Gazing up at a Douglas C-47 cargo plane, Charles Griesemer is amazed by its sheer enormity.

“This plane was used in World War II for transporting cargo paratroopers,” the Tombstone High School JROTC senior said. Griesemer, a Cadet First Lieutenant, was at the Pima Air & Space Museum in Tucson on Tuesday with other members of the THS Yellowjacket Battalion to learn about key roles that aircraft played in shaping our country’s history. “This is a really cool museum. It amazes me that these huge, heavy planes could even get off the ground.”

Along with serving as cargo planes, the C-47 was used to drop paratroopers over the beaches of Normandy on D-Day, said Army Master Sgt. Daniel Kilpatrick, one of Tombstone’s two JROTC instructors.

“We bring our cadets here every year,” Kilpatrick said of the museum. “This is a great way for them to learn about history while honoring our true heroes. It gives the cadets a chance to experience aviation’s history by seeing planes on display and doing hands-on activities.”

Forty-four cadets attended the field trip. The museum features more than 300 aircraft spread over 80 acres and is one of the world’s largest non-government funded aerospace museums.

Cadet Lt. Col. Kathryn Hazel, the Yellowjacket Battalion Commander, said visiting the hangars housing the historic aircraft and listening to the videos gave her a much broader understanding of the sacrifice and heroism of the United States military throughout history.

“When I see these displays, it makes me think about the soldiers who used to fly these planes and what they went through while fighting for our country,” she said. “Thousands of brave men and women sacrificed so much, and this museum is a reminder to all of us so their sacrifices are never forgotten.”

Cadet Corporal Keenan Gross, a junior, described the museum as “fascinating.”

“There are so many different eras of planes on display here,” he said. “To see how the planes have changed and how technology has evolved through the years is incredible,” Gross said.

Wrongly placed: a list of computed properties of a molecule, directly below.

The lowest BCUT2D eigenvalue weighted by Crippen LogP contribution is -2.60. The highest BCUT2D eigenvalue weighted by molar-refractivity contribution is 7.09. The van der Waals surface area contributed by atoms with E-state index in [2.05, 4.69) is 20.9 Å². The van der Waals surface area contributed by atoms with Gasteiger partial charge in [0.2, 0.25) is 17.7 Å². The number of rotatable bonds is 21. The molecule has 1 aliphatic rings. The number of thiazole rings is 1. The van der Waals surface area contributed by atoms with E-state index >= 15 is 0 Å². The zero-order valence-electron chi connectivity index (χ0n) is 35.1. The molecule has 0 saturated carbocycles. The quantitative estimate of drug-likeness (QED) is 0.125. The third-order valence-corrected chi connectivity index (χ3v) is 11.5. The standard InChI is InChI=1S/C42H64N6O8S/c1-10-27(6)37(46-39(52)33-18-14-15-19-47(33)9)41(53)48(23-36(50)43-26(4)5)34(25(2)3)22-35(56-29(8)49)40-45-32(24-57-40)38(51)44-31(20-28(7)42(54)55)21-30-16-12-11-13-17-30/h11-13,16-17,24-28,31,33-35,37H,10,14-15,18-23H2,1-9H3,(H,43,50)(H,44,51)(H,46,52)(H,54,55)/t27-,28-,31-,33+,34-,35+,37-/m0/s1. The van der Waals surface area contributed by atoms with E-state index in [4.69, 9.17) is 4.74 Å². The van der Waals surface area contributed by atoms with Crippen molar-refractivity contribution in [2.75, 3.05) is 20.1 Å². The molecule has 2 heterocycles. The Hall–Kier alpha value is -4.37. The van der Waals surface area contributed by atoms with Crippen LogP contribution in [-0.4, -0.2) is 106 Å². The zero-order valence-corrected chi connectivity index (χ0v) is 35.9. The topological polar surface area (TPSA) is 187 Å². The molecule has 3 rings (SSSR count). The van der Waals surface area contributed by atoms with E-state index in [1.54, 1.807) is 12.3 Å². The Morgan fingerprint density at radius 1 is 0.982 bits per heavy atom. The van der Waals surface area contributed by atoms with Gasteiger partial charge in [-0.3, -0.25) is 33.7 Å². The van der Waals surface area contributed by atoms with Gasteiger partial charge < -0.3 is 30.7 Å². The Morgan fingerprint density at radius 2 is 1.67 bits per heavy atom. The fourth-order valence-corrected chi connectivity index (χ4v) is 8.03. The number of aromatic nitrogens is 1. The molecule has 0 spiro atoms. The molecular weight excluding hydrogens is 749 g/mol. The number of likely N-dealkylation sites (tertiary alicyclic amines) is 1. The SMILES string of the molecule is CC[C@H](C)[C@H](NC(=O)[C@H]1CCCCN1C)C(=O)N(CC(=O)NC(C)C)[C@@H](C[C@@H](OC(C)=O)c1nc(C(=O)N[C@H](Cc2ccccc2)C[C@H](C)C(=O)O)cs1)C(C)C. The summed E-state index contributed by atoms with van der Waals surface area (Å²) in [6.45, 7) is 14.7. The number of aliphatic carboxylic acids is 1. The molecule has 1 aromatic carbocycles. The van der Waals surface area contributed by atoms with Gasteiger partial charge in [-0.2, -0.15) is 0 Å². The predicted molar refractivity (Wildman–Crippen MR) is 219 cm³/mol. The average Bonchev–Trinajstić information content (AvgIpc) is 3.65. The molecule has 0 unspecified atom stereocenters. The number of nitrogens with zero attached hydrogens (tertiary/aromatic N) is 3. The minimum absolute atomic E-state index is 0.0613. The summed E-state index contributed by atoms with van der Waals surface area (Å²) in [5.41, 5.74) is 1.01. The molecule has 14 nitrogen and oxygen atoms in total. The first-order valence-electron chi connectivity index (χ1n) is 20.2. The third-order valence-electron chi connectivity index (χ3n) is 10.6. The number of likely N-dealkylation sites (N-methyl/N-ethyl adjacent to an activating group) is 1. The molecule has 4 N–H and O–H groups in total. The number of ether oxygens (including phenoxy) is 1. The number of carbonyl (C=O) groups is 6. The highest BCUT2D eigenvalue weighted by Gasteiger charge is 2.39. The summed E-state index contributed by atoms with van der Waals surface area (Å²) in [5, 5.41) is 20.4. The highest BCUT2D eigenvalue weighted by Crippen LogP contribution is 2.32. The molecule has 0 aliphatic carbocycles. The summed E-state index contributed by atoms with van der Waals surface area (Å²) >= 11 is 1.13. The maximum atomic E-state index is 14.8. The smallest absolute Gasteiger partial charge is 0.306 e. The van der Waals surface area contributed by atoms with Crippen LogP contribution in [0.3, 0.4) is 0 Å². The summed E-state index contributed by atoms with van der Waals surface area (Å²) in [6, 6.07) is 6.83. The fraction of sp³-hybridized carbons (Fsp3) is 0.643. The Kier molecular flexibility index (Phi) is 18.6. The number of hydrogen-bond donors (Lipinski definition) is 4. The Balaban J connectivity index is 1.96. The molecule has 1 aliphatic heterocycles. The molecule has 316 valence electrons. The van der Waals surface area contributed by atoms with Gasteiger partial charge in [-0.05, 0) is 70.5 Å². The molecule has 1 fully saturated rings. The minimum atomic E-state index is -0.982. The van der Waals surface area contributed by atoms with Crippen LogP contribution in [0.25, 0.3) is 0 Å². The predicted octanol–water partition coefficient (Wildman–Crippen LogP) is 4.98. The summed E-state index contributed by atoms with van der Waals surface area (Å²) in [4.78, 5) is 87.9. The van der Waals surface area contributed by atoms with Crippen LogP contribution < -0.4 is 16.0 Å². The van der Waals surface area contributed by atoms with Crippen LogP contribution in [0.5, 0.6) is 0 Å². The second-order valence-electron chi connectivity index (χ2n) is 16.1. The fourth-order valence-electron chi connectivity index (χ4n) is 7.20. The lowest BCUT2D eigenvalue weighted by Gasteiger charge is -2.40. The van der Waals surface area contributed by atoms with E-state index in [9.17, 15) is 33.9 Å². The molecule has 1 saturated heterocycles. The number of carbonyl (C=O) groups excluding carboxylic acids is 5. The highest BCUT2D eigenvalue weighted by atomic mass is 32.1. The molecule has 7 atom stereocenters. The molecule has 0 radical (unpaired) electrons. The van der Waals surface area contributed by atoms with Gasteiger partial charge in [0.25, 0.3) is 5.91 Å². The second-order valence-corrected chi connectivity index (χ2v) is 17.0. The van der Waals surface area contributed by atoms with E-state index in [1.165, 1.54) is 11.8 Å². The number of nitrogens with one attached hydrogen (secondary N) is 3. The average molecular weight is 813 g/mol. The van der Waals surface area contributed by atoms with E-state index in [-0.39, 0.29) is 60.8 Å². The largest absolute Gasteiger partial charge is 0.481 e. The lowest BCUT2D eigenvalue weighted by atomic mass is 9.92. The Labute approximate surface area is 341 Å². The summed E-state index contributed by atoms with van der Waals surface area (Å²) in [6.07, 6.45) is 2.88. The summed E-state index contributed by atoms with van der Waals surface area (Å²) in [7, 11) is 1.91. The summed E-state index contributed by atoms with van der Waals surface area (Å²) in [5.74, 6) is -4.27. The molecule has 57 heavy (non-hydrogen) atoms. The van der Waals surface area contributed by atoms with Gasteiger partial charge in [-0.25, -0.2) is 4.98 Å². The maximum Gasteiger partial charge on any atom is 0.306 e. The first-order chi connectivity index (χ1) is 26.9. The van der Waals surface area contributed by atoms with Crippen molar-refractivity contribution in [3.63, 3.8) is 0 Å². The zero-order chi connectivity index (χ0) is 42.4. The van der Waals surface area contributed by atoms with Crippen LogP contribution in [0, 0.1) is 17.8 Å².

Cadet Capt. Chantelle Lara, a senior, was amazed by the size of some of the planes.

“This is the very first time I’ve visited the air museum,” she said. “It’s an absolutely amazing place and I think it’s incredible they could put all these big planes in an enclosed area like this. I’m fascinated by all the research they put into the aircraft to educate younger generations about advances in the aviation field.”

Describing herself as an “Army brat,” Adriana Gonzalez said Tuesday’s field trip marked her second visit to the Air & Space Museum.

“Coming here and learning about all the planes used by the different branches of the military has opened my eyes about the different roles the military has in war and peacetime,” she said. “Even though I’m an Army brat, all I knew about was the IT and computer side of the military, because that’s what my dad did. He was a cable dog for the Army. So, experiencing this museum has shown me a lot when it comes to the military.”

The goal of the Pima Air & Space Museum is to preserve the country’s aviation heritage. The facility has five hangars, aircraft stored on the grounds, a restoration area, space gallery and much more. Helicopters, tankers, bombers, electronic aircraft, presidential and VIP aircraft and early U.S. and foreign fighters are on display throughout the grounds.

THS freshman Tristen Hughes said he enjoyed seeing aircraft from all the different eras of history, but liked the current planes best.

“The cadets were divided into five groups, and each group has been asked to identify interesting facts and teach everyone else about something interesting they learned while visiting the museum,” Kilpatrick said. “Every time we do this, the groups come up with different topics they’ve found.”

Located at 6000 Valencia Road in Tucson, the Pima Air & Space Museum is open Monday through Sunday from 9 a.m. to 5 p.m. Last admission is at 3 p.m. and the hangars close at 4 p.m.

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